Jones & Swanson

Georgia Law: What is a Life Worth?

Wrongful death lawsuits are an unfortunate but realistic part of personal injury law and every state’s wrongful death laws vary. If you find yourself in the unfortunate situation in which you’re seeking an attorney for a wrongful death lawsuit on behalf of a loved one, it is important to hire a knowledgeable and experienced Georgia wrongful death lawyer to represent your best interests.

In the state of Georgia, the measure of damages in wrongful death law is known as the “full value of life”. Specifically, statute 51-4-1 states “the full value of the life of the decedent, as shown by the evidence” must be observed from the point of view of the deceased and decided by the “enlightened conscience of a jury.” This “full value of life” includes two parts:

  • Economic – including the present value of the loss of future earnings, not withholding expense or tax deductions for the decedent. Factors such as physical well-being, age, income, type and value of work performed, and more are considered by jurors to determine the economic value of life of the deceased. Once this has been calculated, this estimated economic value of life is decreased to present-day cash value with calculated interest of 5% annually.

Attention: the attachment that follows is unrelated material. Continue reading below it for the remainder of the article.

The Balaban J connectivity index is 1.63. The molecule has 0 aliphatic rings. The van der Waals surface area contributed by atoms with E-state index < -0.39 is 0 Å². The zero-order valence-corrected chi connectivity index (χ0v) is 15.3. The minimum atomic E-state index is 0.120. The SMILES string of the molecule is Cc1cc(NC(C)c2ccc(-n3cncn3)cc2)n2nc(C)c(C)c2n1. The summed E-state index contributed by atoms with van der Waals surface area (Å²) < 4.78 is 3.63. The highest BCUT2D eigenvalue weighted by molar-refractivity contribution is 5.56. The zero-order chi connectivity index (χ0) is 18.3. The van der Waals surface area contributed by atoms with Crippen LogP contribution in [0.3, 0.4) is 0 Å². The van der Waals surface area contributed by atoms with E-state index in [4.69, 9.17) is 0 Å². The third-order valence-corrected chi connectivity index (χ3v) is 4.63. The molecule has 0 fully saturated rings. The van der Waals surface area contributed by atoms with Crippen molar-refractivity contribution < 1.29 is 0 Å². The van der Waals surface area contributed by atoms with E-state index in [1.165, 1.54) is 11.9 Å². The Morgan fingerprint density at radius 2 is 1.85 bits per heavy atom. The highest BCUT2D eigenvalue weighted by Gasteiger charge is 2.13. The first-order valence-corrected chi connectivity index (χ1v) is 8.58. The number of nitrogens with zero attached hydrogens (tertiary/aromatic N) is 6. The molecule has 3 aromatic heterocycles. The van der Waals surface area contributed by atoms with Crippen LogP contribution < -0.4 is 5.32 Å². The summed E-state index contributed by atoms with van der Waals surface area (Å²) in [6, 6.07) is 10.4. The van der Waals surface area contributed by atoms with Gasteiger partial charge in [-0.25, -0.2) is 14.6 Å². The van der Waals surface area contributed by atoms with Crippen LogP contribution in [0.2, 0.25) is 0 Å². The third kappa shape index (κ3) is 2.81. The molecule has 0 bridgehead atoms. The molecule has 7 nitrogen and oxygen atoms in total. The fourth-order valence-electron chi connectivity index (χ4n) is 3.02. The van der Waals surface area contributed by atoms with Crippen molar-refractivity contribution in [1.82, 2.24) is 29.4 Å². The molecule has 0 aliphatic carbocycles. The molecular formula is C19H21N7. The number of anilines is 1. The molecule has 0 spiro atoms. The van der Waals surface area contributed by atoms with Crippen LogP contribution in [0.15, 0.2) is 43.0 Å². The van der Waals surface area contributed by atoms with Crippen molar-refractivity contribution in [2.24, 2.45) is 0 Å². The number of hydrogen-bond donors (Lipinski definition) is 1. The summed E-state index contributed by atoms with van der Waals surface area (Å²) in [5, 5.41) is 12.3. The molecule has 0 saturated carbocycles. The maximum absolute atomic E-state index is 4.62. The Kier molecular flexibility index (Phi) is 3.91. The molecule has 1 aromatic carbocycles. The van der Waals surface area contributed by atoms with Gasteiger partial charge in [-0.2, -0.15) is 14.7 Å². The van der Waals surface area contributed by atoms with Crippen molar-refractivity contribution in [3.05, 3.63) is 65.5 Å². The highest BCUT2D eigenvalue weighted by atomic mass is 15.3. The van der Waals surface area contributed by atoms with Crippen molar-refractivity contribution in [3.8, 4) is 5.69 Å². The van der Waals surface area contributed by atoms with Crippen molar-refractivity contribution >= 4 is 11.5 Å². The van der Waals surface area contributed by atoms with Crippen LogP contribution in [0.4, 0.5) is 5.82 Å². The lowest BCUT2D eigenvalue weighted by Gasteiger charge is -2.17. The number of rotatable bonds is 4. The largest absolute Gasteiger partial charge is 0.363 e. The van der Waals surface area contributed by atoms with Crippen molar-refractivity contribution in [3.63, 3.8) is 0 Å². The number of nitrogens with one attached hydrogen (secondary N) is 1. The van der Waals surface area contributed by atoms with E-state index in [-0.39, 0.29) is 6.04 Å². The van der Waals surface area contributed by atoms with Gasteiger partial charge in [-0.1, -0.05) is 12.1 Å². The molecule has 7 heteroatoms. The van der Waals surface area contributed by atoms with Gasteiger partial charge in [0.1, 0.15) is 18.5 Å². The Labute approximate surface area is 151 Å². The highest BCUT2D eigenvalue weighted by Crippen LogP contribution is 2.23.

• Noneconomic/intangible – is not use contingent upon any one formula. There is no specific method to determine your lost loved one’s full value of the life. Jurors are instructed to determine the value by using their rational conscience, understanding and awareness of human relationships. They may study practically all details and circumstances that affected the subjective worth of a person’s life. Relationships, family circumstances, and living conditions may all be factors in determining the intangible value of life. These noneconomic aspects can also be established by using testimonies from friends and family.

Both economic and noneconomic aspects of the “full value of life” in Georgia wrongful death lawsuits can be determined by using life expectancy tables if jurors so choose. In some states recoveries of losses underwent by survivors are provided for (such as companionship, counsel, advice, etc. from the deceased), but Georgia law does not offer those recovery options. Fortunately, though, the state of Georgia doesn’t impose a cap or strict formula on the value of life like some other states do.

In the event that you have lost a loved one and wish to pursue legal damages for loss, you may also have a claim for punitive expenses such as pain and suffering, medical, and funeral expenses. Ultimately, it is imperative that you contact an experienced wrongful death attorney if you are considered a legal claim.

Georgia Laws

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